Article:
[Vishal Mangalwadi argues that we have much to learn from a couple of Scots who wanted to care for widows and did something about it. Go here to read his original, unedited post of which the following is a condensation.]
Almost 300 years ago, two Calvinist pastors in Scotland combined a pro-life, pro-sex, pro-marriage spirituality with the best available mathematics to create the world of modern finance.
In their day, if a minister died, his widow and orphans received a stipend from the church for six months; after that they were on their own. This was unacceptable to these two mathematician-pastors because the Bible told them that “Religion that God our Father accepts as pure and faultless is this: to look after orphans and widows in their distress and to keep oneself from being polluted by the world. (James 1:27)
Using the system of actuarial calculation and five other mathematical principles, they estimated exactly how much premium each pastor would need to contribute to create a fund which would make it possible to take care of the widows, and to invest prudently to make the fund grow. Their system, the Scottish Widow Fund, was eventually followed by all the insurance companies that came after them.
Another element of this success was the “modern” democracy in the Scottish church (and the Republican system of government in America) birthed by the Protestant Reformation’s return to the Bible. Reforming the church included replacing the autocratic rule of bishops and popes by the rule of democratically elected elders.
“The voice of the people” can be “the voice of God” only if the people grow in their knowledge of God and if their character becomes godly. If the people are corrupt then their voice becomes the voice of the devil. This, as we shall see, is the problem now facing secularized democratic nations in the West. Far too many people in these nations no longer want to take the responsibility to work, earn, save, wisely invest, and take care of their neighbors, widows, orphans, refugees, and other victims of natural or man-made evils. They want their governments to tax or borrow from productive people and spend it on their welfare.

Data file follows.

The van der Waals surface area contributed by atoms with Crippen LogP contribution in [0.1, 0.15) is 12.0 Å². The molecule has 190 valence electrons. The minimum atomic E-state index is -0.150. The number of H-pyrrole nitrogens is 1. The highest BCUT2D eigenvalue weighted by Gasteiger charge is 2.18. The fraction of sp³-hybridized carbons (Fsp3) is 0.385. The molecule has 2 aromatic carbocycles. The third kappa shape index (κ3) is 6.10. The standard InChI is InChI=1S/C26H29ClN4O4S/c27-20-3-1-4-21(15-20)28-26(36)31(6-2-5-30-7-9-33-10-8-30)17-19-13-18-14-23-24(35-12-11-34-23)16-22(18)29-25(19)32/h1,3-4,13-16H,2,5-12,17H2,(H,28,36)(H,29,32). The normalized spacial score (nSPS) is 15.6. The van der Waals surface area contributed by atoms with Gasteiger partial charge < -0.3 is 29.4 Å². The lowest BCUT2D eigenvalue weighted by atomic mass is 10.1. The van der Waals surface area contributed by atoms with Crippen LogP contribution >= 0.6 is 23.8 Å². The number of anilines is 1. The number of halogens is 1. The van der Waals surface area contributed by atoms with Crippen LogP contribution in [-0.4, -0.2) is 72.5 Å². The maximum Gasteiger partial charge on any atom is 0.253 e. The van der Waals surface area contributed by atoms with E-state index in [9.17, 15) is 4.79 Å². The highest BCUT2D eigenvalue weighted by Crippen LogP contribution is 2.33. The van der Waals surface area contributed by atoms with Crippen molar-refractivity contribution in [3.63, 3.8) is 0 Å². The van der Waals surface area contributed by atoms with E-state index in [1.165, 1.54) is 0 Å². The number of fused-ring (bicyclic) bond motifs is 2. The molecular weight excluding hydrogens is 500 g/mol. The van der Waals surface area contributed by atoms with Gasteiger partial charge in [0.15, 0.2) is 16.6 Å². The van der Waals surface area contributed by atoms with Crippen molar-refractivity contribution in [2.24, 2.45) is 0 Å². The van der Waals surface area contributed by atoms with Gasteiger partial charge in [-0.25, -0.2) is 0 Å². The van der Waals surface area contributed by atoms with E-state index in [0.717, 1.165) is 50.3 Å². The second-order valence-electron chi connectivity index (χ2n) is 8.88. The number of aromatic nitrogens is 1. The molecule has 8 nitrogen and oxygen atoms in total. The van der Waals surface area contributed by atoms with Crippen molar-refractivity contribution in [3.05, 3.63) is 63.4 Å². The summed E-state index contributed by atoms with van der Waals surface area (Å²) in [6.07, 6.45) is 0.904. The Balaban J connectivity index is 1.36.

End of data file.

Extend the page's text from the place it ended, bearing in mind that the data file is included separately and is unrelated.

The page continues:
The democratic milieu [of the UK] was critical for the Fund’s success because the Presbyterian structure of the Scottish Church simultaneously cultivated godly character and nurtured grassroots democracy – ordinary church members elected wise and God-fearing elders and held them accountable. So the Widow Fund succeeded not simply because of Mathematics but also because:
- The biblical spirituality nurtured honest, productive, compassionate, and public-spirited character,
- The Bible’s emphasis on human sinfulness required institutionalizing accountability even among religious leaders, and
- The biblically derived idea of local church-based grassroots democracy promoted responsible leadership all the way to the top.
Of course, there were plenty of sinful Protestants; and corrupt people always seek to control public funds. The Presbyterian structure, however, was designed for sinful people. It sought to make them godly but also instituted wise structures to minimize the abuse of public funds. Transparency of institutions and rules that governed the church and the Widow’s fund as well as public knowledge of the private lives of the church leaders helped generate the trust that ensured the Fund’s success.
Many attempts to establish medical insurance companies in India have failed (in spite of our mathematical aptitude) because the poor character of participating members, doctors, pharmacists, agents, and their lawyers. If insurance money is claimed for diseases that do not exist and procedures that have not been performed, then the calculations behind premiums become meaningless.
The Widow’s Fund was a wonderful “welfare” scheme. It was a capitalistic or free-market enterprise. It operated under the law of the land, but was neither controlled by politicians nor run by bureaucrats. Why did deeply religious men multiply the Fund’s capital through wise business investments? They made money because they followed the Lord Jesus who, in the spirit of the Old Testament, commended such economic stewardship – turning five bags of gold into ten – as true spirituality (Matthew 25:15-17). People joined the Fund because they trusted their community leaders with their money and their trust was not betrayed.
Today the Fund is completely secular and it is not growing as it used to.
– Vishal Mangalwadi
[to be continued …]